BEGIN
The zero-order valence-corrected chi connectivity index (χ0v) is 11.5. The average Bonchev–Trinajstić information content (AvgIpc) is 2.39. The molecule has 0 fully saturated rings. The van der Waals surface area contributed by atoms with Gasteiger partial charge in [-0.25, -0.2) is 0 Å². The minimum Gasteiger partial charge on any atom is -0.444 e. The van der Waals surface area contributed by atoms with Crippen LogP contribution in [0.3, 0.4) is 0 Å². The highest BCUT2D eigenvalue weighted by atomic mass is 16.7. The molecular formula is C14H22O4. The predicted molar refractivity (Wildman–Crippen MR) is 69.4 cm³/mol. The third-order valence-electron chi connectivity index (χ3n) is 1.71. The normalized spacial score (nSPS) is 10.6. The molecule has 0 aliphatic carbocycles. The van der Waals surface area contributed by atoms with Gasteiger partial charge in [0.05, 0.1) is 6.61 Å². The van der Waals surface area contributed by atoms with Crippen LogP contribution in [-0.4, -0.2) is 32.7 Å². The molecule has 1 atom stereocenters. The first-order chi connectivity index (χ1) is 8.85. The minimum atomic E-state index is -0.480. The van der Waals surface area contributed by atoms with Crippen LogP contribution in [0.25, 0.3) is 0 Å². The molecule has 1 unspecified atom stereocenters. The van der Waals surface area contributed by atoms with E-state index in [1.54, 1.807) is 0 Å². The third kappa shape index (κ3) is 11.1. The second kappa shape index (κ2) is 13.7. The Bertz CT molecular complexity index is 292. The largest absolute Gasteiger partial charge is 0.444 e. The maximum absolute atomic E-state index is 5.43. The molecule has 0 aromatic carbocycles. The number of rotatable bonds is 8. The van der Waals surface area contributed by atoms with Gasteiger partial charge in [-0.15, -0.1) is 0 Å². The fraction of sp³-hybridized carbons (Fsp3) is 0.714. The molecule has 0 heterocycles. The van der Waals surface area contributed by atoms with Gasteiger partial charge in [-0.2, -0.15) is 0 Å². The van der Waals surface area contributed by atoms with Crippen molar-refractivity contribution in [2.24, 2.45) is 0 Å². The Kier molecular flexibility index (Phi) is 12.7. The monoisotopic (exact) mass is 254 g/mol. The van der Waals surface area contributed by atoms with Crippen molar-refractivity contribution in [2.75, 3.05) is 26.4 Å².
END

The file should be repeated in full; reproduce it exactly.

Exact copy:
The zero-order valence-corrected chi connectivity index (χ0v) is 11.5. The average Bonchev–Trinajstić information content (AvgIpc) is 2.39. The molecule has 0 fully saturated rings. The van der Waals surface area contributed by atoms with Gasteiger partial charge in [-0.25, -0.2) is 0 Å². The minimum Gasteiger partial charge on any atom is -0.444 e. The van der Waals surface area contributed by atoms with Crippen LogP contribution in [0.3, 0.4) is 0 Å². The highest BCUT2D eigenvalue weighted by atomic mass is 16.7. The molecular formula is C14H22O4. The predicted molar refractivity (Wildman–Crippen MR) is 69.4 cm³/mol. The third-order valence-electron chi connectivity index (χ3n) is 1.71. The normalized spacial score (nSPS) is 10.6. The molecule has 0 aliphatic carbocycles. The van der Waals surface area contributed by atoms with Gasteiger partial charge in [0.05, 0.1) is 6.61 Å². The van der Waals surface area contributed by atoms with Crippen LogP contribution in [-0.4, -0.2) is 32.7 Å². The molecule has 1 atom stereocenters. The first-order chi connectivity index (χ1) is 8.85. The minimum atomic E-state index is -0.480. The van der Waals surface area contributed by atoms with Crippen LogP contribution in [0.25, 0.3) is 0 Å². The molecule has 1 unspecified atom stereocenters. The van der Waals surface area contributed by atoms with E-state index in [1.54, 1.807) is 0 Å². The third kappa shape index (κ3) is 11.1. The second kappa shape index (κ2) is 13.7. The Bertz CT molecular complexity index is 292. The largest absolute Gasteiger partial charge is 0.444 e. The maximum absolute atomic E-state index is 5.43. The molecule has 0 aromatic carbocycles. The number of rotatable bonds is 8. The van der Waals surface area contributed by atoms with Gasteiger partial charge in [-0.15, -0.1) is 0 Å². The fraction of sp³-hybridized carbons (Fsp3) is 0.714. The molecule has 0 heterocycles. The van der Waals surface area contributed by atoms with Gasteiger partial charge in [-0.2, -0.15) is 0 Å². The van der Waals surface area contributed by atoms with Crippen molar-refractivity contribution in [2.24, 2.45) is 0 Å². The Kier molecular flexibility index (Phi) is 12.7. The monoisotopic (exact) mass is 254 g/mol. The van der Waals surface area contributed by atoms with Crippen molar-refractivity contribution in [2.75, 3.05) is 26.4 Å².